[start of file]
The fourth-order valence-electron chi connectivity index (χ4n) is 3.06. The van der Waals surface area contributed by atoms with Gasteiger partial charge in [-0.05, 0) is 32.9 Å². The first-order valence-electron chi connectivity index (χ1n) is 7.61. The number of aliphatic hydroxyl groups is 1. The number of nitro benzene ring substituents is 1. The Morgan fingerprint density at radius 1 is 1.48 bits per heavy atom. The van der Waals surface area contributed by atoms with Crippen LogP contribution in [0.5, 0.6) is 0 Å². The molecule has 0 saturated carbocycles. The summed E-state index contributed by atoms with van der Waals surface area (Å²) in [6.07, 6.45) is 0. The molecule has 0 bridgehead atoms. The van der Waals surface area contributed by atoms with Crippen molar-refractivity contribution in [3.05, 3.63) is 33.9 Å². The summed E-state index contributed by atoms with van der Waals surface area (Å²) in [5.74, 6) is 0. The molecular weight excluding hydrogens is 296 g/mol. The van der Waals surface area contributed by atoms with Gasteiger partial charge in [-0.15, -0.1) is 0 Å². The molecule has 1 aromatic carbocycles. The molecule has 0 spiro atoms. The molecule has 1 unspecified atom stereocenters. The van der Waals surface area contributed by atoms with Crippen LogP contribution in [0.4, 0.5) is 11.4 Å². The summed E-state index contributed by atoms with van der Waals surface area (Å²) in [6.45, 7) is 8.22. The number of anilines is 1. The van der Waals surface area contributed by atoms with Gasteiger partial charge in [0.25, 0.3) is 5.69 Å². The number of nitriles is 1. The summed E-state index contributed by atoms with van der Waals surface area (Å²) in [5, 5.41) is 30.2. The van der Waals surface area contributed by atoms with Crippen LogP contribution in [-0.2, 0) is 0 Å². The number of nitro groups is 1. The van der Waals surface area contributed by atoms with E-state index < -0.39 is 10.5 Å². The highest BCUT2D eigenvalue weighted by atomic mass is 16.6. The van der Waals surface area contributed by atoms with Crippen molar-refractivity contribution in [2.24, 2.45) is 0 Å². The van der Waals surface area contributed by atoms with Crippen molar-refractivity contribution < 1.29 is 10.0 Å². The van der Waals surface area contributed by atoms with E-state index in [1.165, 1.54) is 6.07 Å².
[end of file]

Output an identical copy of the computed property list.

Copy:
The fourth-order valence-electron chi connectivity index (χ4n) is 3.06. The van der Waals surface area contributed by atoms with Gasteiger partial charge in [-0.05, 0) is 32.9 Å². The first-order valence-electron chi connectivity index (χ1n) is 7.61. The number of aliphatic hydroxyl groups is 1. The number of nitro benzene ring substituents is 1. The Morgan fingerprint density at radius 1 is 1.48 bits per heavy atom. The van der Waals surface area contributed by atoms with Crippen LogP contribution in [0.5, 0.6) is 0 Å². The molecule has 0 saturated carbocycles. The summed E-state index contributed by atoms with van der Waals surface area (Å²) in [6.07, 6.45) is 0. The molecule has 0 bridgehead atoms. The van der Waals surface area contributed by atoms with Crippen molar-refractivity contribution in [3.05, 3.63) is 33.9 Å². The summed E-state index contributed by atoms with van der Waals surface area (Å²) in [5.74, 6) is 0. The molecular weight excluding hydrogens is 296 g/mol. The van der Waals surface area contributed by atoms with Gasteiger partial charge in [-0.15, -0.1) is 0 Å². The molecule has 1 aromatic carbocycles. The molecule has 0 spiro atoms. The molecule has 1 unspecified atom stereocenters. The van der Waals surface area contributed by atoms with Crippen LogP contribution in [0.4, 0.5) is 11.4 Å². The summed E-state index contributed by atoms with van der Waals surface area (Å²) in [6.45, 7) is 8.22. The number of anilines is 1. The van der Waals surface area contributed by atoms with Gasteiger partial charge in [0.25, 0.3) is 5.69 Å². The number of nitriles is 1. The summed E-state index contributed by atoms with van der Waals surface area (Å²) in [5, 5.41) is 30.2. The van der Waals surface area contributed by atoms with Crippen LogP contribution in [-0.2, 0) is 0 Å². The number of nitro groups is 1. The van der Waals surface area contributed by atoms with E-state index < -0.39 is 10.5 Å². The highest BCUT2D eigenvalue weighted by atomic mass is 16.6. The van der Waals surface area contributed by atoms with Crippen molar-refractivity contribution in [2.24, 2.45) is 0 Å². The van der Waals surface area contributed by atoms with Crippen molar-refractivity contribution < 1.29 is 10.0 Å². The van der Waals surface area contributed by atoms with E-state index in [1.165, 1.54) is 6.07 Å².